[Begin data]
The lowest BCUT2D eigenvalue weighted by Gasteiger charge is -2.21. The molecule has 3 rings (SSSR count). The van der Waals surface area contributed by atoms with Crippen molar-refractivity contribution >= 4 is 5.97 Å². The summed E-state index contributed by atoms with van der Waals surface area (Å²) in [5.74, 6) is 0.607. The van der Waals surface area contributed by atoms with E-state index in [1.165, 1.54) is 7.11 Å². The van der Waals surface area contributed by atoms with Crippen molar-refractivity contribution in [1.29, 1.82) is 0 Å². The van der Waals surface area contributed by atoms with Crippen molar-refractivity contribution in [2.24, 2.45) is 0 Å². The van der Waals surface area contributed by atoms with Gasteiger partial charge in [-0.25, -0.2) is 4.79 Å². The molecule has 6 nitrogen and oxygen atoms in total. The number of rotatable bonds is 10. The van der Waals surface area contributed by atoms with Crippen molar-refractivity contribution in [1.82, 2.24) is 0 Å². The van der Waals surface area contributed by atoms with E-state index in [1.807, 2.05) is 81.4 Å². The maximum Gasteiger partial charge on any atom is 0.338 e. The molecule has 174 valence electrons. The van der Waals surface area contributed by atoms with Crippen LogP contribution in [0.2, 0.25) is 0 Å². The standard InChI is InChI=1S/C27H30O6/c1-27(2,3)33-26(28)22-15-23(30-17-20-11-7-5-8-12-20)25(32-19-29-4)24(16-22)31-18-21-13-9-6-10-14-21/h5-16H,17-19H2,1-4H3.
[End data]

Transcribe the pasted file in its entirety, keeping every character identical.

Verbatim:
The lowest BCUT2D eigenvalue weighted by Gasteiger charge is -2.21. The molecule has 3 rings (SSSR count). The van der Waals surface area contributed by atoms with Crippen molar-refractivity contribution >= 4 is 5.97 Å². The summed E-state index contributed by atoms with van der Waals surface area (Å²) in [5.74, 6) is 0.607. The van der Waals surface area contributed by atoms with E-state index in [1.165, 1.54) is 7.11 Å². The van der Waals surface area contributed by atoms with Crippen molar-refractivity contribution in [1.29, 1.82) is 0 Å². The van der Waals surface area contributed by atoms with Crippen molar-refractivity contribution in [2.24, 2.45) is 0 Å². The van der Waals surface area contributed by atoms with Gasteiger partial charge in [-0.25, -0.2) is 4.79 Å². The molecule has 6 nitrogen and oxygen atoms in total. The number of rotatable bonds is 10. The van der Waals surface area contributed by atoms with Crippen molar-refractivity contribution in [1.82, 2.24) is 0 Å². The van der Waals surface area contributed by atoms with E-state index in [1.807, 2.05) is 81.4 Å². The maximum Gasteiger partial charge on any atom is 0.338 e. The molecule has 174 valence electrons. The van der Waals surface area contributed by atoms with Crippen LogP contribution in [0.2, 0.25) is 0 Å². The standard InChI is InChI=1S/C27H30O6/c1-27(2,3)33-26(28)22-15-23(30-17-20-11-7-5-8-12-20)25(32-19-29-4)24(16-22)31-18-21-13-9-6-10-14-21/h5-16H,17-19H2,1-4H3.